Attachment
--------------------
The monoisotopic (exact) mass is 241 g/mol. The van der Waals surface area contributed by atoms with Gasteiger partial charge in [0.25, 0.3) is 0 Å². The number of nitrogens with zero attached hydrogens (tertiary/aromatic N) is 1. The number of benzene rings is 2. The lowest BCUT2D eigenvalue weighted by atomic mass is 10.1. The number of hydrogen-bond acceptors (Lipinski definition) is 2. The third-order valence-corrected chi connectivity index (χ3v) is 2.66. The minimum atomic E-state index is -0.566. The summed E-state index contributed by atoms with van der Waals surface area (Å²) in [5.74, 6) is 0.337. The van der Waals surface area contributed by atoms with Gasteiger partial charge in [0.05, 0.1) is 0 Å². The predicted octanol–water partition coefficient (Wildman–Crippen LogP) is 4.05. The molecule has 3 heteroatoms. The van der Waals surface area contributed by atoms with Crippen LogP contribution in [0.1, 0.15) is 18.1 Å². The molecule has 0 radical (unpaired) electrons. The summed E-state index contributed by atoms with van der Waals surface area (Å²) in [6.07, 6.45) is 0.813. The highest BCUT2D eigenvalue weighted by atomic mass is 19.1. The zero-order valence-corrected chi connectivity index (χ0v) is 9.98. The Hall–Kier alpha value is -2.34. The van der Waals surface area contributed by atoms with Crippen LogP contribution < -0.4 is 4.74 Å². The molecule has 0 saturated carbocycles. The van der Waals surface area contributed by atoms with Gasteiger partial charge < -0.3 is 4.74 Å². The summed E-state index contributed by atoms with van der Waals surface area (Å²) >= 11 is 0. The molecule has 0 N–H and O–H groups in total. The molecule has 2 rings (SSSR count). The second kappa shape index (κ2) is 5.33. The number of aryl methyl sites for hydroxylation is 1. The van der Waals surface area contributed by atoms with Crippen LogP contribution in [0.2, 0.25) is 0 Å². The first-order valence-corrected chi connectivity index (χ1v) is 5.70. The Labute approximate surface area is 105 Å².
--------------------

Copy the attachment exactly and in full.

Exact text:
The monoisotopic (exact) mass is 241 g/mol. The van der Waals surface area contributed by atoms with Gasteiger partial charge in [0.25, 0.3) is 0 Å². The number of nitrogens with zero attached hydrogens (tertiary/aromatic N) is 1. The number of benzene rings is 2. The lowest BCUT2D eigenvalue weighted by atomic mass is 10.1. The number of hydrogen-bond acceptors (Lipinski definition) is 2. The third-order valence-corrected chi connectivity index (χ3v) is 2.66. The minimum atomic E-state index is -0.566. The summed E-state index contributed by atoms with van der Waals surface area (Å²) in [5.74, 6) is 0.337. The van der Waals surface area contributed by atoms with Gasteiger partial charge in [0.05, 0.1) is 0 Å². The predicted octanol–water partition coefficient (Wildman–Crippen LogP) is 4.05. The molecule has 3 heteroatoms. The van der Waals surface area contributed by atoms with Crippen LogP contribution in [0.1, 0.15) is 18.1 Å². The molecule has 0 radical (unpaired) electrons. The summed E-state index contributed by atoms with van der Waals surface area (Å²) in [6.07, 6.45) is 0.813. The highest BCUT2D eigenvalue weighted by atomic mass is 19.1. The zero-order valence-corrected chi connectivity index (χ0v) is 9.98. The Hall–Kier alpha value is -2.34. The van der Waals surface area contributed by atoms with Crippen LogP contribution < -0.4 is 4.74 Å². The molecule has 0 saturated carbocycles. The van der Waals surface area contributed by atoms with Gasteiger partial charge < -0.3 is 4.74 Å². The summed E-state index contributed by atoms with van der Waals surface area (Å²) >= 11 is 0. The molecule has 0 N–H and O–H groups in total. The molecule has 2 rings (SSSR count). The second kappa shape index (κ2) is 5.33. The number of aryl methyl sites for hydroxylation is 1. The van der Waals surface area contributed by atoms with Crippen LogP contribution in [0.2, 0.25) is 0 Å². The first-order valence-corrected chi connectivity index (χ1v) is 5.70. The Labute approximate surface area is 105 Å².